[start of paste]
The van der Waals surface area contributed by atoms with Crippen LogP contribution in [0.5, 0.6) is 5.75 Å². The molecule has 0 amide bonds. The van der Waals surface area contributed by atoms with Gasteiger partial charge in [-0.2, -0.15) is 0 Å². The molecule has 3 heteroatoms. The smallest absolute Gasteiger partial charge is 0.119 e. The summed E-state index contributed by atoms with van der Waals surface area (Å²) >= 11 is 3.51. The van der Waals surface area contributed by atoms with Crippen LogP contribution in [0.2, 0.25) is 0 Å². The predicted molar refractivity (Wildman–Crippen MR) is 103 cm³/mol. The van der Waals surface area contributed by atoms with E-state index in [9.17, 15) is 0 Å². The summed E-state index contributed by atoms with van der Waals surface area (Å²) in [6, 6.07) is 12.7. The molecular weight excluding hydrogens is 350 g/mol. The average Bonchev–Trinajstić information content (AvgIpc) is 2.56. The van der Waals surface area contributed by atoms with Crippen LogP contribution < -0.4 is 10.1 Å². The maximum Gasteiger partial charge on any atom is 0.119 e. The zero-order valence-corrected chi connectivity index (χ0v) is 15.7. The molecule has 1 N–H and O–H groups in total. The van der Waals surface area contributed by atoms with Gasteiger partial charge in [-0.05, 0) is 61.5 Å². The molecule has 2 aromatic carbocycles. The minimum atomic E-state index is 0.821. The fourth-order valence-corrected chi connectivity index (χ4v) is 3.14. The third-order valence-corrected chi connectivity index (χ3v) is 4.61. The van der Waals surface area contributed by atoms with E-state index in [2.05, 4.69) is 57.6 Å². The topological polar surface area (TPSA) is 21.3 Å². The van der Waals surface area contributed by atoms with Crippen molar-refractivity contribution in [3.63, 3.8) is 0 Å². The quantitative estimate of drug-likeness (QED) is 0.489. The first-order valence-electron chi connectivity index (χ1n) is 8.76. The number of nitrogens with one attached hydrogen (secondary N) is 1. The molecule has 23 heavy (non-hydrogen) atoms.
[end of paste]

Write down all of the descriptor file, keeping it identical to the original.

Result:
The van der Waals surface area contributed by atoms with Crippen LogP contribution in [0.5, 0.6) is 5.75 Å². The molecule has 0 amide bonds. The van der Waals surface area contributed by atoms with Gasteiger partial charge in [-0.2, -0.15) is 0 Å². The molecule has 3 heteroatoms. The smallest absolute Gasteiger partial charge is 0.119 e. The summed E-state index contributed by atoms with van der Waals surface area (Å²) >= 11 is 3.51. The van der Waals surface area contributed by atoms with Crippen LogP contribution in [0.2, 0.25) is 0 Å². The predicted molar refractivity (Wildman–Crippen MR) is 103 cm³/mol. The van der Waals surface area contributed by atoms with E-state index in [9.17, 15) is 0 Å². The summed E-state index contributed by atoms with van der Waals surface area (Å²) in [6, 6.07) is 12.7. The molecular weight excluding hydrogens is 350 g/mol. The average Bonchev–Trinajstić information content (AvgIpc) is 2.56. The van der Waals surface area contributed by atoms with Crippen LogP contribution < -0.4 is 10.1 Å². The maximum Gasteiger partial charge on any atom is 0.119 e. The zero-order valence-corrected chi connectivity index (χ0v) is 15.7. The molecule has 1 N–H and O–H groups in total. The van der Waals surface area contributed by atoms with Gasteiger partial charge in [-0.05, 0) is 61.5 Å². The molecule has 2 aromatic carbocycles. The minimum atomic E-state index is 0.821. The fourth-order valence-corrected chi connectivity index (χ4v) is 3.14. The third-order valence-corrected chi connectivity index (χ3v) is 4.61. The van der Waals surface area contributed by atoms with E-state index in [2.05, 4.69) is 57.6 Å². The topological polar surface area (TPSA) is 21.3 Å². The van der Waals surface area contributed by atoms with Crippen molar-refractivity contribution in [3.63, 3.8) is 0 Å². The quantitative estimate of drug-likeness (QED) is 0.489. The first-order valence-electron chi connectivity index (χ1n) is 8.76. The number of nitrogens with one attached hydrogen (secondary N) is 1. The molecule has 23 heavy (non-hydrogen) atoms.